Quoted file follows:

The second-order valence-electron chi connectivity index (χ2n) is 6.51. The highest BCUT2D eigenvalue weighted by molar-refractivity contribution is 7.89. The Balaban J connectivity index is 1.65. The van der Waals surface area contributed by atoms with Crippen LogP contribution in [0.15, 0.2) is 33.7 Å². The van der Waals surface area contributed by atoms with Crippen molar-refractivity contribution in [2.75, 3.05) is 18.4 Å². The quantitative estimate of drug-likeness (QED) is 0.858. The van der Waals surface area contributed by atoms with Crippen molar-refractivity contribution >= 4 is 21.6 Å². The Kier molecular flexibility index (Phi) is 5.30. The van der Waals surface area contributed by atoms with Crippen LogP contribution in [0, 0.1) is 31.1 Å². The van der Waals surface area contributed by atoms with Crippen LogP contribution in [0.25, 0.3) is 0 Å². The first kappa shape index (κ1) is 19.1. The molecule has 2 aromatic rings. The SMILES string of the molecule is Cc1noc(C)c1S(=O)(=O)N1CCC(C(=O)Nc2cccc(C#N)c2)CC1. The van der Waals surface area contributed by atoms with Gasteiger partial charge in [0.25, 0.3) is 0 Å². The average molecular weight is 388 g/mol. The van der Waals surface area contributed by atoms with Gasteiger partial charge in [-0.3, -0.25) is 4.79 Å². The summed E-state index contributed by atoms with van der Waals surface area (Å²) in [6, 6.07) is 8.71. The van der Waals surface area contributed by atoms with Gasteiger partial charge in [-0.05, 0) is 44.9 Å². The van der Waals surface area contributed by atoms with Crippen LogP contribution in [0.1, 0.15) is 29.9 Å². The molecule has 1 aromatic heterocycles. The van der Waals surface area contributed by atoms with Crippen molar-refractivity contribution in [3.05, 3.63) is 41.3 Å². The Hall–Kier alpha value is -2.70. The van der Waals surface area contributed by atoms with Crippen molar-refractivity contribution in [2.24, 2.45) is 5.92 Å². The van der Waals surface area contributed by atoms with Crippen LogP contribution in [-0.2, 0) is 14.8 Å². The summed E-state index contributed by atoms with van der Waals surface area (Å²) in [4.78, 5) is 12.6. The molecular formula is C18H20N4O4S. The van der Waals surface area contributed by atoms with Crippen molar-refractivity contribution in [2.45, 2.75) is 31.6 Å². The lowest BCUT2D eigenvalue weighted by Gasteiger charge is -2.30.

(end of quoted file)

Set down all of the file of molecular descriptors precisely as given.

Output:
The second-order valence-electron chi connectivity index (χ2n) is 6.51. The highest BCUT2D eigenvalue weighted by molar-refractivity contribution is 7.89. The Balaban J connectivity index is 1.65. The van der Waals surface area contributed by atoms with Crippen LogP contribution in [0.15, 0.2) is 33.7 Å². The van der Waals surface area contributed by atoms with Crippen molar-refractivity contribution in [2.75, 3.05) is 18.4 Å². The quantitative estimate of drug-likeness (QED) is 0.858. The van der Waals surface area contributed by atoms with Crippen molar-refractivity contribution >= 4 is 21.6 Å². The Kier molecular flexibility index (Phi) is 5.30. The van der Waals surface area contributed by atoms with Crippen LogP contribution in [0, 0.1) is 31.1 Å². The van der Waals surface area contributed by atoms with Crippen LogP contribution in [0.25, 0.3) is 0 Å². The first kappa shape index (κ1) is 19.1. The molecule has 2 aromatic rings. The SMILES string of the molecule is Cc1noc(C)c1S(=O)(=O)N1CCC(C(=O)Nc2cccc(C#N)c2)CC1. The van der Waals surface area contributed by atoms with Gasteiger partial charge in [0.25, 0.3) is 0 Å². The average molecular weight is 388 g/mol. The van der Waals surface area contributed by atoms with Gasteiger partial charge in [-0.3, -0.25) is 4.79 Å². The summed E-state index contributed by atoms with van der Waals surface area (Å²) in [6, 6.07) is 8.71. The van der Waals surface area contributed by atoms with Gasteiger partial charge in [-0.05, 0) is 44.9 Å². The van der Waals surface area contributed by atoms with Crippen LogP contribution in [0.1, 0.15) is 29.9 Å². The molecule has 1 aromatic heterocycles. The van der Waals surface area contributed by atoms with Crippen molar-refractivity contribution in [3.05, 3.63) is 41.3 Å². The Hall–Kier alpha value is -2.70. The van der Waals surface area contributed by atoms with Crippen molar-refractivity contribution in [2.24, 2.45) is 5.92 Å². The van der Waals surface area contributed by atoms with Crippen LogP contribution in [-0.2, 0) is 14.8 Å². The summed E-state index contributed by atoms with van der Waals surface area (Å²) in [4.78, 5) is 12.6. The molecular formula is C18H20N4O4S. The van der Waals surface area contributed by atoms with Crippen molar-refractivity contribution in [2.45, 2.75) is 31.6 Å². The lowest BCUT2D eigenvalue weighted by Gasteiger charge is -2.30.